We’re two days away from the official unveiling of the National Association of Realtor’s (NAR) revised existing home sales, and like many journalists and analysts, we await what will likely be a release of data that will greatly influence the views of many on the past five years in housing.
While we wait, though, it’s worthwhile to ask one big question – how, exactly, did NAR get its existing home sales data wrong?
Projections differ on the extent of the NAR’s revisions – CoreLogic and Calculated Risk, the original outlets to discover the faulty data back in January, project downward revisions of 15 to 20 percent – but all the NAR has said on the matter, courtesy of its Chief Economist, Lawrence Yun, has been that the revisions will be “meaningful,” according to a quote on CNNMoney.
Yun, in fact, has been the NAR’s public face in the run-up to the revisions, granting interviews and writing op-eds explaining NAR’s data collection strategies. As Yun tells it, the incorrect data is all because of for-sale-by-owners and the MLS.
“The biggest reason for the revision is a decline in for-sale-by-owners, with more sellers turning to real estate agents to market their homes when the market softened,” Yun wrote on HousingWire’s Commentary page. “In essence, Realtors began to capture a greater market share.”
According to Yun, that, in turn, inspired builders to market their new properties through real estate brokers, not the normal channels of existing-home sales, and the MLS data was then distorted.
Double counting, Yun wrote, also played a large factor in the faulty data. As he told the CNNMoney team, the NAR has been expanding its data coverage to new geographical areas, and because of that, some transactions are counted twice in existing-home sales data.
“Colorado Springs has their own database, but because the Denver market is nearby they may also list that home in the Denver database, so when the home gets sold, both Denver and Colorado Springs will say sales rose – so that’s genuine double-counting,” Yun said to CNNMoney.
“There are multifaceted reasons why things were drifting upward in our database,” Yun also said. “We have tried to adjust for all these factors so that we have a better understanding of total home sales in America.”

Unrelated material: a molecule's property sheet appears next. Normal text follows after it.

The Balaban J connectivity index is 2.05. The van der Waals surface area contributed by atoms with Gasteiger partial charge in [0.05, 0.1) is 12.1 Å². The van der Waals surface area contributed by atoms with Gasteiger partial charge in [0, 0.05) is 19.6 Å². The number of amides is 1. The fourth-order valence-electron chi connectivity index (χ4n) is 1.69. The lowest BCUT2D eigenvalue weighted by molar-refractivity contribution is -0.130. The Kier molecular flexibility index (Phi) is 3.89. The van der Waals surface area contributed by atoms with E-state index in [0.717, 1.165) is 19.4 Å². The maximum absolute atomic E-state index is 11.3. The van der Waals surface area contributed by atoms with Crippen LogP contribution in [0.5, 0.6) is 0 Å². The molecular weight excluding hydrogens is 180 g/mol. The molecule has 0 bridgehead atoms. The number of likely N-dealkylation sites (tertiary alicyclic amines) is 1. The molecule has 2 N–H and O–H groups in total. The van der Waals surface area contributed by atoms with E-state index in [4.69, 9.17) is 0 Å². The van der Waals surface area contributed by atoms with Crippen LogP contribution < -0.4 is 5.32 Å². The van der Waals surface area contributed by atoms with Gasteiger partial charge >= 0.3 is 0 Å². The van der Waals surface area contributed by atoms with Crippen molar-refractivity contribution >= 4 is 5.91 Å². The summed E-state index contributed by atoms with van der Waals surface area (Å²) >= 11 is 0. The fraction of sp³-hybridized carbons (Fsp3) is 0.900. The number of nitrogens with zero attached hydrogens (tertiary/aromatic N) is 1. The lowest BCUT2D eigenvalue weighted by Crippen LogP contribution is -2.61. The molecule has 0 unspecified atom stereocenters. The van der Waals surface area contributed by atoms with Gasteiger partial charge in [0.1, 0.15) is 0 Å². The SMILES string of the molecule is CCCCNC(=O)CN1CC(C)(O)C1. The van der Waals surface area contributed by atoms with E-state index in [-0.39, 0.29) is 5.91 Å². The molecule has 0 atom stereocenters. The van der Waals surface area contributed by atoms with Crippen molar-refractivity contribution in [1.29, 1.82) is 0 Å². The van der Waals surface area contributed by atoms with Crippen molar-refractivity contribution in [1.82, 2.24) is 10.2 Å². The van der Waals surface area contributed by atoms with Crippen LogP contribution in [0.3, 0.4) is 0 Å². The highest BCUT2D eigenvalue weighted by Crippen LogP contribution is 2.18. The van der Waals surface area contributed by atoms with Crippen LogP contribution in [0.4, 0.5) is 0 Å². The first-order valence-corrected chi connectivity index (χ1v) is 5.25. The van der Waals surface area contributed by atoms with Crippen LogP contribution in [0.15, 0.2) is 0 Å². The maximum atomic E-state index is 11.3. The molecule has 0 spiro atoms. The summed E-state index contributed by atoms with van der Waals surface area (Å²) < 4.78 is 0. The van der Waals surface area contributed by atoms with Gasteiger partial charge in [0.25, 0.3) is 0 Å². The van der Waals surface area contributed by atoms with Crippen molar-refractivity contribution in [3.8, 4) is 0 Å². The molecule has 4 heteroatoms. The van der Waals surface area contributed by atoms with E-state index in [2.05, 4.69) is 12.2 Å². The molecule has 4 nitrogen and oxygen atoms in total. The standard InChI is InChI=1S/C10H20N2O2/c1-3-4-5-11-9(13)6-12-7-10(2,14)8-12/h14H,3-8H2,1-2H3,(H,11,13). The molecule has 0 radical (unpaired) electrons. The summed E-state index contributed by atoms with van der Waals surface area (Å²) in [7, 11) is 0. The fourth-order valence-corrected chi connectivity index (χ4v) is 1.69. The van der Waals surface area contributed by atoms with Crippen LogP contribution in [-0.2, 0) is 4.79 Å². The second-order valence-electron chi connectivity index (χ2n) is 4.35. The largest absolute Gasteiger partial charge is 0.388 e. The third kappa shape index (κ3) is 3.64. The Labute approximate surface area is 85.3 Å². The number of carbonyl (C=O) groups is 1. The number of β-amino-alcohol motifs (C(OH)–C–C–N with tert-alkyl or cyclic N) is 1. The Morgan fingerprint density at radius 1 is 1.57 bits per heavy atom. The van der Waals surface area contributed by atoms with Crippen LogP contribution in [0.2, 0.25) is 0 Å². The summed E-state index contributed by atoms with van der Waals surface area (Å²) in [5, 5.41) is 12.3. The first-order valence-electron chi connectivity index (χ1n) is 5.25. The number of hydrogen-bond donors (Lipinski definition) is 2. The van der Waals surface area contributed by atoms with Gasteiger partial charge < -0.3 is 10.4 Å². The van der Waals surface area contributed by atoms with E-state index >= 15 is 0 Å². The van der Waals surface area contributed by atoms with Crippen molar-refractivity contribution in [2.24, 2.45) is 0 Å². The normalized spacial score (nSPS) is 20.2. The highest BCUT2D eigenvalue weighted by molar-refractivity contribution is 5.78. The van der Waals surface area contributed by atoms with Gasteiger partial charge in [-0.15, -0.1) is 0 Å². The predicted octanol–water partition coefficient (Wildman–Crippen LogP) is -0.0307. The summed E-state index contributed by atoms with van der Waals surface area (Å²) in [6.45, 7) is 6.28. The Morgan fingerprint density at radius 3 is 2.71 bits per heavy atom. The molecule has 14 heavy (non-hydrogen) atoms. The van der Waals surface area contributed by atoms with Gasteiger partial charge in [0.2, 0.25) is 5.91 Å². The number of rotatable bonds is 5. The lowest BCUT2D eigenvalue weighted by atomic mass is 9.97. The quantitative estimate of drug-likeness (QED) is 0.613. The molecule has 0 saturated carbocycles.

The NAR has been underplaying the extent of the upcoming revisions, and for good reason. Housing is just beginning to emerge from a tough couple of years, and nobody wants a bad batch of data to compromise the most recent gains. A new piece on Time magazine’s website, though, does bring to light some of the negative facts that could surround the new sales data.
“According to current NAR numbers, sales have fallen 31 percent from their 2005 peak. If CoreLogic’s numbers are closer to the truth, real estate transactions have actually dropped more like 50,” writes the article’s author, Stephen Gandel. “According to NAR’s current data, the number of homes sold this year will be the lowest since 1998. The revision, though, could knock the sales pace back to the mid-1980s.”
Gandel does, however, offer a silver lining to the projections, one that many have suggested in recent months.
“But the U.S. population and number of households had grown dramatically since then,” Gandel writes. “That suggests there might be more pent-up demand in the housing market, and that we could be closer to a rebound, than we thought.”
The NAR-related anomalies mark the second time this year that Chicago Realtors have had to adjust to data revisions. In June, the Illinois Association of Realtors admitted that it had overstated Chicago-area media sales prices by failing to incorporate 11 percent of the city’s sale records in its monthly calculations.